In 2015, the non-profit organization “Reporters without Borders” published the World Press Freedom Index. Taiwan is ranked 51st on this index, the highest ranking in Asia. However, greater freedom has apparently not led to corresponding self-discipline. Numerous media vie for exclusive coverage and ignore fact-finding. Stalking, sneaky photos, and digging into people’s private lives are all too common and sleazy and pornographic images are ubiquitous. What is most regrettable is that this actually leads to higher viewer rates. Is it the media or the viewers who are interested in these topics? Is this phenomenon a result of low ethics or lack of knowledge on the part of the audience? This eternal cycle of uncertainty gradually turns this island with an apparent abundance of information into an intellectual wasteland.
Fortunately, Hsiao-Fei Feng, Hui-Yi Zhuang, Ming-Hong Xiao, Wei-Lin Yang, and Wen-Hao Wang, five representatives from the fields of media, the Internet, agriculture, and crafts, were fed up with this media environment and decided to jointly create a brand-new news platform named “News & Market” in 2011.
This platform not only reports news but also sells agricultural products, uncovers malpractices, and explores new options in the field of agriculture. What is even more important, they do not sell newspapers, do not accept advertisements, and fully rely on annual donations of 300 NTD by the founders and the proceeds from product sales to support the news department. Hsiao-Fei Feng points out that “the mainstream media in Taiwan do not pay much attention to food, agriculture, land, and environmental issues, which is alright because it creates a niche for our independent media!” They are also fully aware of the fact that a small minority cannot transform the whole media structure. However, they are willing to serve as a shining beacon in the long dark night.
First Encounter with Farming Villages after the 921 Earthquake
News & Market possesses two excellent tools to make profits. However, they are not willing to combine these tools to maximize their commercial efficiency. Hsiao-Fei Feng points out that “We report news and sell products, but we impose a strict ban on the promotion of our own products in news reports. We also refrain from selling highly popular agricultural products and focus on assisting small farmers in the sale of slow-moving items.” This principle might seem foolish in the eyes of bystanders, but judging from the process since her early engagement in news and agriculture, Hsiao-Fei Feng has always remained true to her ideals.
In 1999, the largest earthquake in a century struck Taiwan. Casualties in central Taiwan were very high. Hsiao-Fei Feng, who was a reporter back then, laid down her work and hurried to Zhongliao in Nantou to show concern for the situation after the disaster. When she saw the collapsed walls and debris, she broke down and cried and could not provide any assistance. The only effort she was capable of was the transmission of information for local residents. She rolled up her sleeves and founded “Zhongliao News”. In the following days, she commuted between Taichung and Nantou on a daily basis. She did not mind at all that each trip took almost two hours and got up early in the morning to deliver the newspaper.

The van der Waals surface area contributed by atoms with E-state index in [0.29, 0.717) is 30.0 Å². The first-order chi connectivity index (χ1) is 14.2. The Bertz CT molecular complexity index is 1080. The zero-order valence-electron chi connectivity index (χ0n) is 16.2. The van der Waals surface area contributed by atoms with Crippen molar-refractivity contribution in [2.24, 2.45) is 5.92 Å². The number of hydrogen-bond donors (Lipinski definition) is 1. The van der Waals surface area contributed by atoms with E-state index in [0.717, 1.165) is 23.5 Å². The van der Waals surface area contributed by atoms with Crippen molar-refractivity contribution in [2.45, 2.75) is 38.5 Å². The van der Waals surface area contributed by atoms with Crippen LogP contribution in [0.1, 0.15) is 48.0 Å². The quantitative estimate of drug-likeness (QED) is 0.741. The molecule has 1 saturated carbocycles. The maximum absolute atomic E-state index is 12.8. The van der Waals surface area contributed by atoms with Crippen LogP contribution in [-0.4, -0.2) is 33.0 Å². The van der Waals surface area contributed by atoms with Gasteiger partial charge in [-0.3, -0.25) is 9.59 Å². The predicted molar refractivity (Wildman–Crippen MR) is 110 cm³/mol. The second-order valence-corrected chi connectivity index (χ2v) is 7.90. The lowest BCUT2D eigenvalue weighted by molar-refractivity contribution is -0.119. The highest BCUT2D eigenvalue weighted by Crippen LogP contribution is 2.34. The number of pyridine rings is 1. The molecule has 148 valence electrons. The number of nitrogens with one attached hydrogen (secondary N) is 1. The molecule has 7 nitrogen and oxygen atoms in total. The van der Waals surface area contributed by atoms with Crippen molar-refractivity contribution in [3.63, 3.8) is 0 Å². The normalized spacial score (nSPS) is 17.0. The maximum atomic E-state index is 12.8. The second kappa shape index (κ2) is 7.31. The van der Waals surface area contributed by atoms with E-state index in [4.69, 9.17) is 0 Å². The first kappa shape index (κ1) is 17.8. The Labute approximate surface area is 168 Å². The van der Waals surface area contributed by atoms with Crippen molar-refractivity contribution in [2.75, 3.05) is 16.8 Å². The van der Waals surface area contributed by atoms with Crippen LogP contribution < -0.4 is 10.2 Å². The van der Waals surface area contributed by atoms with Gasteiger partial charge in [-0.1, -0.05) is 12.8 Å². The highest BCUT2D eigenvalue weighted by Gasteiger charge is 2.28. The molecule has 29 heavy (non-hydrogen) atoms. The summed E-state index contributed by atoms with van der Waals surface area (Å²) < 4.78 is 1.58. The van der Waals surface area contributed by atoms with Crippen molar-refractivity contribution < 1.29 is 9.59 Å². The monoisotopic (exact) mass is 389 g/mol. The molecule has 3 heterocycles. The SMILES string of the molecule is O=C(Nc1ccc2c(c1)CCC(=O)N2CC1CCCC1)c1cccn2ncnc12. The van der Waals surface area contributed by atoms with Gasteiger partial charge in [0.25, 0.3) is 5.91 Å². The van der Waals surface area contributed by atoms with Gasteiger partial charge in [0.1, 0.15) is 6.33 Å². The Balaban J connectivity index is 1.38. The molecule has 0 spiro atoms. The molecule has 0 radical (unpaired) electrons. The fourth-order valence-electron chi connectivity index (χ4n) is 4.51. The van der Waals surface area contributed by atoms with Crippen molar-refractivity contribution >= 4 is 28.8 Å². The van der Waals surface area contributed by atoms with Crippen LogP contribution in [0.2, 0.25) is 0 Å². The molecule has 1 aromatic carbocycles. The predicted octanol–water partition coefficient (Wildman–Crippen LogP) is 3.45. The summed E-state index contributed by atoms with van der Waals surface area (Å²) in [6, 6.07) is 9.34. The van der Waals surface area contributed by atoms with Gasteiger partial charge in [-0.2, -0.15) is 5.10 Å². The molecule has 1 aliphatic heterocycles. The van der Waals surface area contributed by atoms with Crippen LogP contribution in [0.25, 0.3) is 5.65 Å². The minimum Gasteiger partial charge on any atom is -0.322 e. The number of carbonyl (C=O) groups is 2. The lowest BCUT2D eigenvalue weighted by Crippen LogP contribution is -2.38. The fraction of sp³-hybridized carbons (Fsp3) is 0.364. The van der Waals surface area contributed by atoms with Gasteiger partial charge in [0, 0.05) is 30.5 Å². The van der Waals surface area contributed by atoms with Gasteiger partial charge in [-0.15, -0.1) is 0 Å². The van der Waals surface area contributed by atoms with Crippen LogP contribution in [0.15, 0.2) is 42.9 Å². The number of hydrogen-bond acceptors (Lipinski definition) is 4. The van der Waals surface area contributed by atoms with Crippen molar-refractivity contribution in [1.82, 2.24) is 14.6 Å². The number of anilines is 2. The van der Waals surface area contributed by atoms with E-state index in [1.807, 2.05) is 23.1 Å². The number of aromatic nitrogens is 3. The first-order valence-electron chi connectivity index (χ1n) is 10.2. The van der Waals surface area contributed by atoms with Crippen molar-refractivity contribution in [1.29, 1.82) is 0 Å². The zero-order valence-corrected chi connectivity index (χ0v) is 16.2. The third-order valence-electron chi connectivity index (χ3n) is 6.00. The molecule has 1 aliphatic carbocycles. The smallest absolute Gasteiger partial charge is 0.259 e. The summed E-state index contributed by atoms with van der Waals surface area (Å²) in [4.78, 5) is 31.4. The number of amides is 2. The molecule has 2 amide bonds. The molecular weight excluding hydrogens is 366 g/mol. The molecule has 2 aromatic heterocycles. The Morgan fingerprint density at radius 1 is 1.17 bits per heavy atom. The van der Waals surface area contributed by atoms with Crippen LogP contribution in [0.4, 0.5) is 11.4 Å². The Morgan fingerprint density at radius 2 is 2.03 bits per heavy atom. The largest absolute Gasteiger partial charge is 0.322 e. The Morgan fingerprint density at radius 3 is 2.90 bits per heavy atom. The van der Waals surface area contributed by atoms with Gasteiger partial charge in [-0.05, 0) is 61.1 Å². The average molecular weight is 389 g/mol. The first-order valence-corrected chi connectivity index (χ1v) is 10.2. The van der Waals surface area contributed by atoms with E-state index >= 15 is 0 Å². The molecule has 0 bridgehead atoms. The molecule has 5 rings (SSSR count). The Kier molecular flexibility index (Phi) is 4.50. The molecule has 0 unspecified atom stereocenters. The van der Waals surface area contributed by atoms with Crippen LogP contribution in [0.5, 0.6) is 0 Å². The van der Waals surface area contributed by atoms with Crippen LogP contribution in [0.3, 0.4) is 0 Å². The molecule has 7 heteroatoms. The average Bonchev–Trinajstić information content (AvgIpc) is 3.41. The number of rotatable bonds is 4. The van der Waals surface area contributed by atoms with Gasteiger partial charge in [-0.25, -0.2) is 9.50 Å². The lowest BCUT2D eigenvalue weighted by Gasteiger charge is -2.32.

However, newspaper deliveries could not solve community problems and had no direct positive effect on industrial reconstruction. After several years of hardship, Hsiao-Fei Feng decided to promote pesticide-free farming in Zhongliao. She firmly believed that by achieving positive results she would be able to prove to farmers that this method was feasible.
She thereupon took over the 1-hectare orange orchard of Mr. Liao, the father of her friend Mr. Xue-Tang Liao, and gradually explored farming techniques under the guidance of a professor of horticulture. “I felt like a freshman of the department of horticulture and had to start from scratch. All these efforts were worthwhile since it is much worse not to be able to achieve one’s own goals.”
Hsiao-Fei Feng still recalls that she was devastated when small amounts of pesticide were detected in the first batch that she submitted for inspection. After that, she deliberately extended the pesticide-withholding period with the result that no pesticide residues were detected henceforth. However, the harvest time exceeded the most suitable period, which resulted in poor quality. In the third year, she gritted her teeth and completely gave up using pesticides. Miraculously, the orange trees grew sturdier and taller without pesticides and the fruit were sweeter and juicier.